The Arabian Nights Entertainments - online book

Children's Classic Fairy Tales From The East, Edited By Andrew Lang

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232                 THE ARABIAN NIGHTS
several questions, to which Camaralzaman replied with much good sense. At last the king said: 'My son, pray tell me about the lady who, it is said, was in your room last night.'
' Sire,' replied the prince, ' pray do not increase my distress in this matter, but rather make me happy by giving her to me in marriage. However much I may have objected to matrimony formerly, the sight of this lovely girl has overcome vall my prejudices, and I will gratefully receive her from your hands.'
The king was almost speechless on hearing his son, but after a time assured him most solemnly that he knew nothing whatever about the lady in question, and had not connived at her appearance. He then desired the prince to relate the whole story to him.
Camaralzaman did so at great length, showed the ring, and implored his father to help to find the bride he so ardently desired.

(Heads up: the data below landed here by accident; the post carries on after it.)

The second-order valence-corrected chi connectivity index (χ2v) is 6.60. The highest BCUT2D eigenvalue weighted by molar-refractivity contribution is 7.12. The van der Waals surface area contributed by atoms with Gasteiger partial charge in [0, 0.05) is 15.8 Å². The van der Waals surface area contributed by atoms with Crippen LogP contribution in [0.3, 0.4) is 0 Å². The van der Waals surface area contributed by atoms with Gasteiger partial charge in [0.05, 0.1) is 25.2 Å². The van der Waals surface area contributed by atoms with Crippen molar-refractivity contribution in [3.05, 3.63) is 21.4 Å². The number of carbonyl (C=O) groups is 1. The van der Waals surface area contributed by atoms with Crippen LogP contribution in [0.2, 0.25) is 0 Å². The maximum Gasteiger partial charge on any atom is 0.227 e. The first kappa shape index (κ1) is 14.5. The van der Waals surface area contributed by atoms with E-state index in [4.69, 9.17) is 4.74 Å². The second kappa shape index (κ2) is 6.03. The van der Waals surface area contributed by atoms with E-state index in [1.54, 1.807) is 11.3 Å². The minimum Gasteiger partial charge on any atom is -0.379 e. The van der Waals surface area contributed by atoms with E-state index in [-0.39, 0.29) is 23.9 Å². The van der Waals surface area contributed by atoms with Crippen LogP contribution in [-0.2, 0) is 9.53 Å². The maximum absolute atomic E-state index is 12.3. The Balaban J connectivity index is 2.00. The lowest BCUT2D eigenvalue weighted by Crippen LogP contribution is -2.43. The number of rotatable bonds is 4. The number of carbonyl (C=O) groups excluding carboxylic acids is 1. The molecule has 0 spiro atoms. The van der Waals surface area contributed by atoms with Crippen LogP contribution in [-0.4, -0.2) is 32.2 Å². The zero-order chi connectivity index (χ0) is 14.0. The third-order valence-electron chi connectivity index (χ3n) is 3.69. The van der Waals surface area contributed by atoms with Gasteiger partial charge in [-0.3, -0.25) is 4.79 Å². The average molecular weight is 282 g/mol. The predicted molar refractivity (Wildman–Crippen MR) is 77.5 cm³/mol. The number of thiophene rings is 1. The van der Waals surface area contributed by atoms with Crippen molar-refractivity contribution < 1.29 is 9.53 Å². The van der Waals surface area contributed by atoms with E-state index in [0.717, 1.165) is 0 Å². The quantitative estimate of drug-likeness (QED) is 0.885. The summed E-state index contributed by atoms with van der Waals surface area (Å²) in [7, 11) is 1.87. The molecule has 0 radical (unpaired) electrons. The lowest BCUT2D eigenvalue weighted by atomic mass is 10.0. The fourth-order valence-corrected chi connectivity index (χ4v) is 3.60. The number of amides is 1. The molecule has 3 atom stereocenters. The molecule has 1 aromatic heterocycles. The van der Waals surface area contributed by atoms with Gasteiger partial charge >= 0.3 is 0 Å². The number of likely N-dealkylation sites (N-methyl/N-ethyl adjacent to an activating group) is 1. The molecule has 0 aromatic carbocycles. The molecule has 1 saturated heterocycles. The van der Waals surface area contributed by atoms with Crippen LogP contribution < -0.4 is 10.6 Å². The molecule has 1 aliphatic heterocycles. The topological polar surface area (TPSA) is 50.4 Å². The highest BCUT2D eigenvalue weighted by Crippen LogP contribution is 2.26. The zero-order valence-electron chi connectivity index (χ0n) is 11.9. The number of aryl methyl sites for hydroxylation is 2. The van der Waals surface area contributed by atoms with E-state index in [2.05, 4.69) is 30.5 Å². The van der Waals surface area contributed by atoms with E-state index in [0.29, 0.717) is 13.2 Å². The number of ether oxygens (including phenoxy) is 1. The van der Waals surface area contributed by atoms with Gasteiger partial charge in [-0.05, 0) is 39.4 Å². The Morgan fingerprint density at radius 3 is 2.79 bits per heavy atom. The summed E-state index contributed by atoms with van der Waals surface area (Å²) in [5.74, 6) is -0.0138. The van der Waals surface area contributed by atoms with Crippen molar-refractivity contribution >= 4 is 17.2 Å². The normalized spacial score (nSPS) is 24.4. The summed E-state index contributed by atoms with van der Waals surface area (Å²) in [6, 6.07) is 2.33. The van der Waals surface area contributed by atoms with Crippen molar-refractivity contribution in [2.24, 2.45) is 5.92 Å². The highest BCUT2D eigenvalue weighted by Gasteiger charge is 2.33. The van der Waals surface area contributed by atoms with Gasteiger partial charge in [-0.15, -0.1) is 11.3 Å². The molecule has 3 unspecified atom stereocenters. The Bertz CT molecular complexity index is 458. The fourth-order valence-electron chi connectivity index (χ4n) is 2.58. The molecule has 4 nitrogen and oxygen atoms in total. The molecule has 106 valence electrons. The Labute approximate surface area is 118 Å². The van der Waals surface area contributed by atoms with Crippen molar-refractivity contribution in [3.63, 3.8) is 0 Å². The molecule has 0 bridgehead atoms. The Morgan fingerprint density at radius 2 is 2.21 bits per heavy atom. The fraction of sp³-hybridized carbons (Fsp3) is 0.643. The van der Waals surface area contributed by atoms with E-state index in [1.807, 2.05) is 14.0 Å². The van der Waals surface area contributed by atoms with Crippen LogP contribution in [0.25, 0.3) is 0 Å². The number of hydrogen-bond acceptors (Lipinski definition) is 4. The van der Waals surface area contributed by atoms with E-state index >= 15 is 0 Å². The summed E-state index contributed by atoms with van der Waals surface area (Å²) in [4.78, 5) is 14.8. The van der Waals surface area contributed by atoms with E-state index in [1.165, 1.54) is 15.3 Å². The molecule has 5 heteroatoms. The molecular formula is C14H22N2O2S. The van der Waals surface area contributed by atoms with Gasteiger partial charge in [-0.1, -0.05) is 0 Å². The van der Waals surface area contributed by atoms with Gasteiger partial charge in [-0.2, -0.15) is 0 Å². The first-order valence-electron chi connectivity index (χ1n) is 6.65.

' After all you tell me,' remarked the king, ; I can no longer doubt your word; but how and whence the lady came, or why she should have stayed so short a time I cannot imagine. The whole affair is indeed mysterious. Come, my dear son, let us wait together for happier days.'
So saying the king took Camaralzaman by the hand and led him back to the palace, where the prince took to his bed and gave himself up to despair, and the king shutting himself up with his son entirely neglected the affairs of state.
The prime minister, who was the only person admitted, felt it his duty at last to tell the king how much the court and all the people complained of his seclusion, and how bad it was for the nation. He urged the sultan to remove with the prince to a lovely little island close by, whence he could easily attend public audiences, and where the charming scenery and fine air would do the invalid so much good as to enable him to bear his father's occasional absence.
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